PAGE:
SB Dance goes for ‘adult’ thrills in Halloween show
SB Dance director Stephen Brown is determined to reclaim Halloween as an adult holiday. Or at least let the kids do their thing, then let the adults do theirs.
His newest show, "Of Meat and Marrow," is for "mature minds of any age," he said, describing SB Dance’s latest offering as a rock opera dance circus that is funny, frightening and a little filthy. The 70-minute show features 14 performers, original music played live by rock band Totem & Taboo, a 15-foot metal sculpture, a mile of Mylar and a human cannonball.
And after the show, which runs Friday through Sunday, Oct. 25-27, at the Rose Wagner Theatre in Salt Lake City, audience members are invited to an "AfterLife AfterParty" for drinks and dancing.
SB Dance’s “Of Meat and Marrow”
When » Friday, Oct. 25, and Saturday, Oct. 26, at 8 p.m. with the AfterLife AfterParty from 9:10 to 11 p.m.; Sunday, Oct. 27, at 4 p.m. with no afterparty.
Where » Jeanné Wagner Theatre at the Rose Wagner Performing Arts Center, 138 W. 300 South, Salt Lake City
Tickets » $20-$27.50 from 801-355-ARTS or arttix.org
More information » sbdance.com
The show has been a work in progress for two years, and it premiered for a single sold-out night in June. Now the dark, comic adventure set in hell arrives at its final destination and Brown’s favorite holiday — Halloween.
Brown said he loves the holiday because it’s a celebration of monsters. "For kids, monsters are scary alien things. For adults, what’s scary about monsters is that we know them so well. ‘Of Meat and Marrow’ hooks into the latter interpretation to reclaim Halloween for adults. So the show is sensual but squirm-inducing; playful and circus-y but with the right amount of mystery; and, above all, it nails how all of us get the monsters we deserve."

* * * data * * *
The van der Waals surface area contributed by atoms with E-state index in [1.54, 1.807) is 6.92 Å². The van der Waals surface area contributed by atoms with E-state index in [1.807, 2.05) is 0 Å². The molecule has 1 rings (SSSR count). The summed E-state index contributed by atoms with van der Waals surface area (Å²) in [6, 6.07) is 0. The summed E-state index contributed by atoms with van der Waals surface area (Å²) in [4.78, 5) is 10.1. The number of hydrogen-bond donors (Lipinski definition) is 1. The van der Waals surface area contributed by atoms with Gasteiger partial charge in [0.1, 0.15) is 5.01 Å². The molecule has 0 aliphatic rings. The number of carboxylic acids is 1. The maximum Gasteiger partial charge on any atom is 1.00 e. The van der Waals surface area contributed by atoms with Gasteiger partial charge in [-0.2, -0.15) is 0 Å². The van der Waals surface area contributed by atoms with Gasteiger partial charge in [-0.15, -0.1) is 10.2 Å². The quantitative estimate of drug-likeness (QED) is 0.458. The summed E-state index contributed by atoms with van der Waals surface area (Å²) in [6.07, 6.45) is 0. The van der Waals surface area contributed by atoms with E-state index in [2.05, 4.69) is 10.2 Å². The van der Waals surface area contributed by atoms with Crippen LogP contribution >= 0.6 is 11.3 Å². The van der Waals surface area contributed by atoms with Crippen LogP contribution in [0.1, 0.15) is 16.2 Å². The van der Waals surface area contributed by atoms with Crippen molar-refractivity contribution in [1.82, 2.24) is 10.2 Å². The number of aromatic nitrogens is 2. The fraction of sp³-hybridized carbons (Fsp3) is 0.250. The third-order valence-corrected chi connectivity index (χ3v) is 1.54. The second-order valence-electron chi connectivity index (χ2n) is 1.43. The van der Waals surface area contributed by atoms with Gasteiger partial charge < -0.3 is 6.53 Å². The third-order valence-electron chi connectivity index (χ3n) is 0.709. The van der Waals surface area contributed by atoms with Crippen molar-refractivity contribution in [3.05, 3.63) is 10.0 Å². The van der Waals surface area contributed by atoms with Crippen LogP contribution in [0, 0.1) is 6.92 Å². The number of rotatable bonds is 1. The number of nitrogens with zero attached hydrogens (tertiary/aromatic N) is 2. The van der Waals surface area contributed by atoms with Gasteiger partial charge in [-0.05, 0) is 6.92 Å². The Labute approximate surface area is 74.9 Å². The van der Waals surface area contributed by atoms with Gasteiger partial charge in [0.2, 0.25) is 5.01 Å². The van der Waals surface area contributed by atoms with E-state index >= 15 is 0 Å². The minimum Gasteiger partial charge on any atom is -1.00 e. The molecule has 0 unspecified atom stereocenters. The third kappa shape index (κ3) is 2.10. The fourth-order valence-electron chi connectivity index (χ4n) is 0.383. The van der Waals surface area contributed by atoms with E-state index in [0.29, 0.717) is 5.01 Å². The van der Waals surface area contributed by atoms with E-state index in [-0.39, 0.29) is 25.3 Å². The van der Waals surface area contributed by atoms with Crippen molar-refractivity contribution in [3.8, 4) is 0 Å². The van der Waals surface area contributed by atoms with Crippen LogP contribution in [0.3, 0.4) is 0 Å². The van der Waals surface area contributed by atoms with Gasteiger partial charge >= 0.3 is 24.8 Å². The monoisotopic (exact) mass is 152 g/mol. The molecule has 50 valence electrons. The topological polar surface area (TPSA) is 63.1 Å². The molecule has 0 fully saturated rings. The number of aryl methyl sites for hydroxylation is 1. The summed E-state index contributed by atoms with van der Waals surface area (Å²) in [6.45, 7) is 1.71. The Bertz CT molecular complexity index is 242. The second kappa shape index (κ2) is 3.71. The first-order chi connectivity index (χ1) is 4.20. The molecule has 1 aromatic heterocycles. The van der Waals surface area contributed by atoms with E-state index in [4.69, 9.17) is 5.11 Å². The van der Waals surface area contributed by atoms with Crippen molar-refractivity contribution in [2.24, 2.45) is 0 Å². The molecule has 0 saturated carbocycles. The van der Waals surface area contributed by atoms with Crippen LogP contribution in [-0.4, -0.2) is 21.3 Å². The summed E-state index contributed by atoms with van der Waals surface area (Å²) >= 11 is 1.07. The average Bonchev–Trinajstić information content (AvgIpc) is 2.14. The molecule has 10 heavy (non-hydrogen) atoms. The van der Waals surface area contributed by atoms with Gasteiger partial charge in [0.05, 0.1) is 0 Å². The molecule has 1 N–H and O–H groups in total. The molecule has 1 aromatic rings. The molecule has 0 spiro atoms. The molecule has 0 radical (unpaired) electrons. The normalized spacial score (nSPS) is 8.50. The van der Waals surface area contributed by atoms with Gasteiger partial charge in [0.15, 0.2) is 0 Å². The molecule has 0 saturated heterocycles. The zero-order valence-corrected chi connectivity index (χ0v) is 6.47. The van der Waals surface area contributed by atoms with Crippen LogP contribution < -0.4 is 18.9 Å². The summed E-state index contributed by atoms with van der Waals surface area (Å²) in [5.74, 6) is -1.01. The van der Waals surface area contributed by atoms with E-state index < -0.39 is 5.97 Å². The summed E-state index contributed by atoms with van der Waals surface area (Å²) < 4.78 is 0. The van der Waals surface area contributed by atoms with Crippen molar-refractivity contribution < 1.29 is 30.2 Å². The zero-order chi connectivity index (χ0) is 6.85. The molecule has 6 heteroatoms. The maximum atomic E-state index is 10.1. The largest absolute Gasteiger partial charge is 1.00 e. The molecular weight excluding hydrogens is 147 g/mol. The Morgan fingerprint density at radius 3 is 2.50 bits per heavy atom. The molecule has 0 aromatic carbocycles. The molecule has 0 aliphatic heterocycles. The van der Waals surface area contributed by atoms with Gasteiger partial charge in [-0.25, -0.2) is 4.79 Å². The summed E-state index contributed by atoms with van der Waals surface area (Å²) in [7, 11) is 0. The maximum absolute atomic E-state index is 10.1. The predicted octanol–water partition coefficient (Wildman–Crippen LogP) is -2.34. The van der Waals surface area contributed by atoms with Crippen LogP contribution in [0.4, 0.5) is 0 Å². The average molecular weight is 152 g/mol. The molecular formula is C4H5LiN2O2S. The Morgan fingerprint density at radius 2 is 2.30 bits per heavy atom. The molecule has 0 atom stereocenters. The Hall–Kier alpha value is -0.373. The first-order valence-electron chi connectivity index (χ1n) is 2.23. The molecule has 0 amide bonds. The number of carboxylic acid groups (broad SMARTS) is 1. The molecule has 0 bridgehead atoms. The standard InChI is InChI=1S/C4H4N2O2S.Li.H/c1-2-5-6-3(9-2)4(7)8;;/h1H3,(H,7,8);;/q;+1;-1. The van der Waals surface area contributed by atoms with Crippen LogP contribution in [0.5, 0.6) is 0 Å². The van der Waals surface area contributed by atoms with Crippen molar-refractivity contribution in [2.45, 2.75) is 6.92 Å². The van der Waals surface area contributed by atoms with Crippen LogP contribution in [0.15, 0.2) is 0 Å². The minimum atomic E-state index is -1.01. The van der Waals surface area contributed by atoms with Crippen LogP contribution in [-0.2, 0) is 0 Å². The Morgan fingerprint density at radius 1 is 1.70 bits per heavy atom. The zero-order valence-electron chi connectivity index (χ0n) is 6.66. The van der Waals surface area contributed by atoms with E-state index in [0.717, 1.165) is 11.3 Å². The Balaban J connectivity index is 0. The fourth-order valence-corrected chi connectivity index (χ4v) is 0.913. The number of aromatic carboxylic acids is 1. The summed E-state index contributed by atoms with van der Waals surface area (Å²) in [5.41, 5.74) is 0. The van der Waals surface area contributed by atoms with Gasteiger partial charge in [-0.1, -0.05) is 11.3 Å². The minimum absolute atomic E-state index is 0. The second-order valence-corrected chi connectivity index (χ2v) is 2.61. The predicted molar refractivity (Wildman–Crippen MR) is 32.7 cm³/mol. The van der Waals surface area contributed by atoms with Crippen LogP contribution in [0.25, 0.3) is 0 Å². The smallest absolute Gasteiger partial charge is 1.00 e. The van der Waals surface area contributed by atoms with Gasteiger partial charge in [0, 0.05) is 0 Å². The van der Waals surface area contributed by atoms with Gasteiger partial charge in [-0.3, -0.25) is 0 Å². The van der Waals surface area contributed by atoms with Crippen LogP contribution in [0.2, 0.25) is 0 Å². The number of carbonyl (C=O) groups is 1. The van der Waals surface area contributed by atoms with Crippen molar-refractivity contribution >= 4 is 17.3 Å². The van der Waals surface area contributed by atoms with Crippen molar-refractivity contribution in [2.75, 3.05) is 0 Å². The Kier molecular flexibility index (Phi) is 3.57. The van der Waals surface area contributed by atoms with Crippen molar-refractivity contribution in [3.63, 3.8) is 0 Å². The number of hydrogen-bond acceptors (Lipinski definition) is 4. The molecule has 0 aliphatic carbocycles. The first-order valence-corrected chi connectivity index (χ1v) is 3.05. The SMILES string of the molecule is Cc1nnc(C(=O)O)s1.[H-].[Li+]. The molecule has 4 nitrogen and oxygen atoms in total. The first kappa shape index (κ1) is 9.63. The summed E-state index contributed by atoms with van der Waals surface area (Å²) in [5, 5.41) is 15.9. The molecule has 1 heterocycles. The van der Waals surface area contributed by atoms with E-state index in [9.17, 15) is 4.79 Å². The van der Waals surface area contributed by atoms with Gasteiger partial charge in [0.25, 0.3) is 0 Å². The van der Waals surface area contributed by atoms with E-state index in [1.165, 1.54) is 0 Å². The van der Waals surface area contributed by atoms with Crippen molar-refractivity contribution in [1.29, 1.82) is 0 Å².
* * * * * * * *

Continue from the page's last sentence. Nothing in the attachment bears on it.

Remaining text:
Then there’s the "AfterLife AfterParty" with the cast.
"We’ve always had private after-parties but now we’re making them public. After curtain, folks with AfterLife AfterParty tickets go through the lobby to get onstage for a lovely celebration with a dance area, fine beverages and light nosh," he said.
Dancer Annie Kent said the show has developed considerably from this summer’s piece.
"Stephen has created more depth and choreography within the show that seems to have tied up loose ends from the June presentation and added more depth to the story and more stunning visual appeal. This has spiced up character development, story line and overall drive," she said.
And it’s not just inducing chills in the audience. She said for her, there are parts of the show that are genuinely scary. "Hmm, hard to choose just one," she said. "How about when 700 pounds of men run full speed toward me and then slam a metal tank over my entire body? That’s pretty intense."
Brian Kubarycz, guitarist of Totem & Taboo, said there will be no bigger spectacle in town Halloween weekend. He agrees with dancer Kent that there are moments of the show where he is scared.
"What looks merely impressive from the water’s edge appears truly perilous once you’re in the rapids," he said. "The props are even bigger and heavier than they first appear. We’ve had blood on the stage in the last few rehearsals. I recall simultaneously playing a guitar solo and dodging a 200-pound body careening at me on a steel gurney. If you want to get out of this show alive, it’s not wise to hunker down into your instrument. You need to keep your head up and stay engaged with all the beautiful chaos that’s reigning around you."
Vanessa Angulo, the lead singer and producer of Totem & Taboo, said the show is the perfect place to have a bit of "adult" Halloween fun.
"You can sit next to your lucky date — have your sensibilities challenged as well as your understanding of the human body," she said. "The agility and bravery of these dancers is not normal. It is sexy, it is scary, it is hilarious and weird. The freak show side of Halloween, the exhibition of crazy from which you can’t turn away."
Brown says he can absolutely see his company doing a Halloween show every year: "Hell to the yes. We’re having a blast and, judging from June’s trial run, the audience is, too," he said.